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Posts Tagged ‘doronicum’

Today’s guest picture comes from my brother Andrew.  He went for one of those walks which risky older people are encouraged to take in these troubled times.  He tells me that in his photograph you can see Derby City at the top right, the village of Breadsall in the top middle, and his suburb, Oakwood, in the top left corner.andrew's walk

We had another sunny day here today, but with another chilly start to it.  I went out into the garden after coffee, and although the sun was shining brightly, the thermometer was stuck at a stubbornly low 4°C and with a brisk north wind blowing, it didn’t feel like a terrifically good day to welcome the vernal equinox.

That equinox has rather crept up on us this year because it remained so grey, cool and wet for so long that the lengthening days didn’t really register. It has taken these last couple of better days to bring home that it is finally that time of year.

Still, I mustn’t sniff at a sunny day and the hellebores did look stunning

hellebore

New things are appearing and along with a doronicum and a euphorbia, other mystery plants are developing.

doronicum, euphorbia, bergenia and mystery

I know what this.

primula

I put my coat, hat and gloves on and while Mrs Tootlepedal slaved away over a hot computer on buy-out business, I sieved a little compost.

My set up is basic and low tech but it does produce some good looking results.

compost sieving

Mrs Tootlepedal stopped work for a while and came for a garden stroll.  We were pleased to see another frog had arrived in the pond.

frog equinox

We have seen very few frogs this year compared with previous years.  Perhaps they haven’t enjoyed the weather any more than we have.  We should have had a dozen or more daily by now.

I cycled round to the shop to get milk and rolls and on my way, I stopped to admire the oyster catchers by the Esk.  There days, it is a little further to the shop since it moved, but the chance to see the oyster catchers makes up for it.

two oyster catchers esk

When I got back, Mrs Tootlepedal directed my attention to some Rip van Winkle daffodils that have just come out.  They have interesting petals but I will have to wait for a less windy day to do them justice.

daffodil rip van winkle

After lunch, I spent a few moments looking at the birds but there were very few to be seen and this busy moment was quite untypical.

busy feeder

The siskins have left and there were no goldfinches either today.

In the absence of any birds to watch, I bit on the bullet, ignored the continuing low temperature and keen north wind, and went out for my third bicycle ride in three days.

I resolved to ride straight into the wind for as long as I could manage, and then swoop home, wind assisted.  I set off up the Ewes valley.

The view made me forget the cold and the wind.

ewes valley view

Although there were plenty of clouds about, they mostly passed me by, leaving me pedalling in the sun and enjoying the views to the side of the road…

fiddeton view

…until I got to the head of the valley.

Here, I had a choice of continuing on the main road up a long, steady hill through a narrow pass down which the wind would be whistling, or I could turn right and follow a narrow road along a beautiful stream for a mile or two.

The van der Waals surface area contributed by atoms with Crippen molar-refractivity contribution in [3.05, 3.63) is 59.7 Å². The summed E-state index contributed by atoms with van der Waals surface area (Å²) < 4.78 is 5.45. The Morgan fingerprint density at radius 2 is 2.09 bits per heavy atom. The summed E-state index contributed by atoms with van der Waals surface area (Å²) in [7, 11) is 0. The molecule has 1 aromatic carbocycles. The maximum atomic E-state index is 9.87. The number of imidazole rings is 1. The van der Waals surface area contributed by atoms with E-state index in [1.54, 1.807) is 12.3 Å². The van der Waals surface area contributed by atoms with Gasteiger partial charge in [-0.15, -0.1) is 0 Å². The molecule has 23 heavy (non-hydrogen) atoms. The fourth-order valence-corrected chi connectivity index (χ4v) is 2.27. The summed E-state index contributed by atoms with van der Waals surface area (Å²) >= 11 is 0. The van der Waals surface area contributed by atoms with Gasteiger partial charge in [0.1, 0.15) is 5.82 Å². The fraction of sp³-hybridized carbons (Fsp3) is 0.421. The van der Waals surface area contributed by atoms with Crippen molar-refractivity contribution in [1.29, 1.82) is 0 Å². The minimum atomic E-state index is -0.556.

top of ewes view

I took the easy option and crossed this bridge…

ewes bridge

…and passed this tree…

carretrig road tree

…as I went along beside this tumbling burn…

carretrig burn

…below this hill…

hills near carretrig

…until I got to this bridge which is at the bottom of a very steep hill…

Carretrig bridge

…where I wisely turned round and headed home.

It had been a slog up the hill and into the wind and my first ten miles took me almost exactly an hour of hard work.  I got my reward on the way back to Langholm and I covered the second ten miles of my journey in 34 minutes, whistling merrily as I zoomed along.

In fact, I felt so happy when I got back to Langholm that I added another six miles to my trip by going  to Wauchope Schoolhouse and back.  Here the opposite effect was achieved and the wind pushed me up the hill almost as fast as I managed to come back down again, pedalling like fury this time.

I adopted an emollient manner towards my legs and they responded in a friendly manner and as a result, I achieved a more respectable average for the same distance of 26 miles than I did yesterday.  (The fact that I had had less climbing to do might also have had an effect.)

It has been a good week for cycling and I have done almost as many miles (102) in the last three days as I did in the whole of the month of February.

I wasted quite a lot of time in the evening trying to set up a new blog for the use of camera club members.  In the good old days, starting a WordPress Blog was a piece of cake.  They gave you the digital equivalent of a piece of blank paper and left you to it.  Now they are trying to be so dashed helpful that it is a nightmare to get what you want if it isn’t what they think that you ought to want.  I will persevere.

The flying bird of the day is a chaffinch.

flying chaffinch

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Today’s guest picture is another from Venetia’s African trip.  She met a number of alarming animals as she went along.

Nile crocodile

My day started with a visit to the doctor to inquire about the possibility of a miracle cure and consult about the blood test results following my mild anaemia.  The blood results could not have been better as all my levels were just about as good as they could be.  The doctor declared that I was in perfect health and I was almost embarrassed to mention my foot trouble and show her my swollen foot.

Her diagnosis was osteoarthritis due to wear and tear and the miracle cure was thus not available.  She has sent me off for an x-ray though in case I have got some other damage in my foot.  As that will probably take two weeks to happen, I shall continue to hobble around muttering balefully meanwhile.

It was a lovely day though so that cheered me up when I got back into the garden, especially when I found out that Mrs Tootlepedal had been busy putting a neat edge on the middle lawn.

edged lawn

Nothing makes a lawn look better than a neat edge.

I did the edges of the front lawn and then took a look round.  In the pond, the tadpoles are still in a heap but they are looking quite healthy and should start swimming around soon.

tadpoles

It was such a perfect day that I thought that I might test out the idea that had been put into my head by Stan at our last camera club meeting and try what a mirror could do.

The dog tooth violet seemed like a good subject as it hangs its head down so I stuck the mirror underneath it and had a go with my little Lumix.